July 19, 2007

Critique: The Chemistry of Game Design

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Susan said...

Actually, it is proven. What Cook describes is amazingly similar to basic learning theory. His chain of skill atoms is like a rubric for a lesson plan. Educators use this kind of model all the time to teach. A good game is basically a good teacher. jolifanta.wordpress.com

Krystian Majewski said...

What I would like to know is if this specific Tetris Skill Chain diagram has been empirically tested. If there are people out there who learn Teris just like that.

steve said...

Great points here. I'd like to comment on the paragraph: "Are those really Skill Atoms?"

I would agree that these aren't really "atoms", and a better term should be used. Maybe just "skill". After all, "Reach Platform" isn't even trying to be an atom - it's obviously a combination of jumping and knowing that you can stand on platforms.

However, you could argue that "atom" is indeed a good word, because as far as the player is concerned, it's a discrete skill they have learned. "Riding a bike" could be an atom, and "Riding with no hands" another. So it's not atomic in terms of what the skill involves, but atomic in terms of how the player learned it. This is very player-centric, and thus will probably have some variation from player to player. But I think, if you know your target audience, you can generalize pretty successfully.

And using that player-centric definition, it can help you as a designer. If you find that skill A is not being learned by players, that's probably a sign that it's not "atomic" enough. So, you should break up that skill into smaller ones, A0 and A1. Then, you can find ways to teach A0 and A1, and once they learn those, they can finally learn A. Of course, if A0 is still not small enough, you should divide even more!

Krystian Majewski said...

I wouldn't be so sure if this model is really player-centric. As a player learning to ride a bike is totally different from learning that pressing Button A rotates the Tetris piece. Yet, in this model, both are treated equal.
It seems more like the model is not player-centric but analytic-centric: it focuses on those skills which are easy to analyze.
So breaking down Skill A into A0 and A1 will not necessarily result in more exciting game but in one which yields a more exciting diagram.

Danc said...

Hi krystian!

This is a wonderful post on the essay. Everyone raises some good points. Let's see...

What is it good for?
There are two uses of skill atoms.
- Clarifying a design: This is a nice simple framework with very few exceptions. By mapping your design onto this framework, you are forced to be explicit about things that would otherwise involve hand waving. I find that the simple act of writing something down can help clarify my thought process. There are lots of similar techniques. Skill chains tends to be a bit more comprehensive than most since they clearly include all elements in a functional framework. When you add that new piece of art, you can clearly assign it a purpose. Admittedly, some folks enjoy their fuzzy thinking and random urges to add random things to their random project. In a strongly artist medium like game design, not all creators are interested in analytic thought. :-)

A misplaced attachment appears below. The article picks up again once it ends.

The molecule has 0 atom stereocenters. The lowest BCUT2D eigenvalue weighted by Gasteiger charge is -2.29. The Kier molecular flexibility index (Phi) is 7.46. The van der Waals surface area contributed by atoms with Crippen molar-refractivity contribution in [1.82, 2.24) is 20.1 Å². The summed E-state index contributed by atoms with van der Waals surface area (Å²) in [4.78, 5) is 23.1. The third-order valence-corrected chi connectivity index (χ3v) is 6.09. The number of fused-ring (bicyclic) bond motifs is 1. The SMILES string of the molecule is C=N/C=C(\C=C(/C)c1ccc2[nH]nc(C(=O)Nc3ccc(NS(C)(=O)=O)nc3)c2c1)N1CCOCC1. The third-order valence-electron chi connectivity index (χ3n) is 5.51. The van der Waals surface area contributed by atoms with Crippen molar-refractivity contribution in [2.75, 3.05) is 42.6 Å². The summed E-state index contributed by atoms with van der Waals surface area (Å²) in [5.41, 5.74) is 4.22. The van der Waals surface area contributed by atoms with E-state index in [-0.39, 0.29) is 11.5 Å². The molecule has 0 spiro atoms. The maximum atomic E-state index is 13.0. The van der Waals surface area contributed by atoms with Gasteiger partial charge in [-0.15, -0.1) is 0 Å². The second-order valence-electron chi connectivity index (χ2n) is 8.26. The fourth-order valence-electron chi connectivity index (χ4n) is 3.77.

- Regression testing a design: I'm a big believer in personal observation of players. However, there are situations where this is not possible. In any game involving a larger number of players, very long term mastery of skills, or very short term mastery of skills, automated logging becomes interesting. Skill chains become a logical way of instrumenting a game so that you know you are getting useful, clearly organized information back.

It is this second use where I see the most promise for skill chains. Game design is a highly iterative activity. If we can give game developers easy-to-implement feedback mechanisms that let them understand where they fail in a rapid clear-cut manner, they can evolve their games towards a fun state more quickly.

People are not atoms
This is true, yet simple models can still be useful. Both macro and microeconomics offer simplified models of human behavior that can be quite powerful with a limited scope of activities. Just because we can't model everything doesn't mean we shouldn't attempt some measurable aspects of game players. If early scientists had given up because they had incomplete theories, we would never be where we are today. :-)

There are many limits to skill atoms. I think the strategic processes that some players engage in while playing Chess or Go (or StarCraft or Civilization) are quite difficult to instrument. We can only measure and model that which has happened previously. If each game results in unique situations that require unique improvised skills, then skill atoms aren't very useful.

The flip side of this is that there are many strategies we can measure. For example, in Civilization, the strategy of exhausting the technology tree is explicitly rewarded. My rule of thumb is that a skill chain will never be complete since the players are always smarter than the developers. However, for most games, it can be complete enough to offer insight on the majority of the player's actions.

Has the Tetris skill chain been tested?